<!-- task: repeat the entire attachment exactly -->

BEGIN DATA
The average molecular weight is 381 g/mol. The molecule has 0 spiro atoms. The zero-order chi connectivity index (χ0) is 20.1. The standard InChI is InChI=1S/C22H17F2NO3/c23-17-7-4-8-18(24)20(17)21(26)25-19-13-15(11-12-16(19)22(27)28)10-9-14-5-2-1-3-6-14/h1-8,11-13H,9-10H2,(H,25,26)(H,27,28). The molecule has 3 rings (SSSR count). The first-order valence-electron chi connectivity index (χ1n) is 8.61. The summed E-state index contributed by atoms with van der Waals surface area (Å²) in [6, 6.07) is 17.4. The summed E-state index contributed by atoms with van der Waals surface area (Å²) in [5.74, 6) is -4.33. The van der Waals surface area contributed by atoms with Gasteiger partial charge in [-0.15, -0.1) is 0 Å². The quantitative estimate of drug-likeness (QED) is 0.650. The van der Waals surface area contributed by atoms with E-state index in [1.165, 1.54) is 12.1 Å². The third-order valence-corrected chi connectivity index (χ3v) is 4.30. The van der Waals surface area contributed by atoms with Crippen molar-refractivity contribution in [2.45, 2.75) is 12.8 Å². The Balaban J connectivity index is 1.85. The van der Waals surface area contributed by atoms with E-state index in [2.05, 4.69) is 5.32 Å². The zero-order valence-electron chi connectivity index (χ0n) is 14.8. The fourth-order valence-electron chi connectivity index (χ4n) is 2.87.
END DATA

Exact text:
The average molecular weight is 381 g/mol. The molecule has 0 spiro atoms. The zero-order chi connectivity index (χ0) is 20.1. The standard InChI is InChI=1S/C22H17F2NO3/c23-17-7-4-8-18(24)20(17)21(26)25-19-13-15(11-12-16(19)22(27)28)10-9-14-5-2-1-3-6-14/h1-8,11-13H,9-10H2,(H,25,26)(H,27,28). The molecule has 3 rings (SSSR count). The first-order valence-electron chi connectivity index (χ1n) is 8.61. The summed E-state index contributed by atoms with van der Waals surface area (Å²) in [6, 6.07) is 17.4. The summed E-state index contributed by atoms with van der Waals surface area (Å²) in [5.74, 6) is -4.33. The van der Waals surface area contributed by atoms with Gasteiger partial charge in [-0.15, -0.1) is 0 Å². The quantitative estimate of drug-likeness (QED) is 0.650. The van der Waals surface area contributed by atoms with E-state index in [1.165, 1.54) is 12.1 Å². The third-order valence-corrected chi connectivity index (χ3v) is 4.30. The van der Waals surface area contributed by atoms with Crippen molar-refractivity contribution in [2.45, 2.75) is 12.8 Å². The Balaban J connectivity index is 1.85. The van der Waals surface area contributed by atoms with E-state index in [2.05, 4.69) is 5.32 Å². The zero-order valence-electron chi connectivity index (χ0n) is 14.8. The fourth-order valence-electron chi connectivity index (χ4n) is 2.87.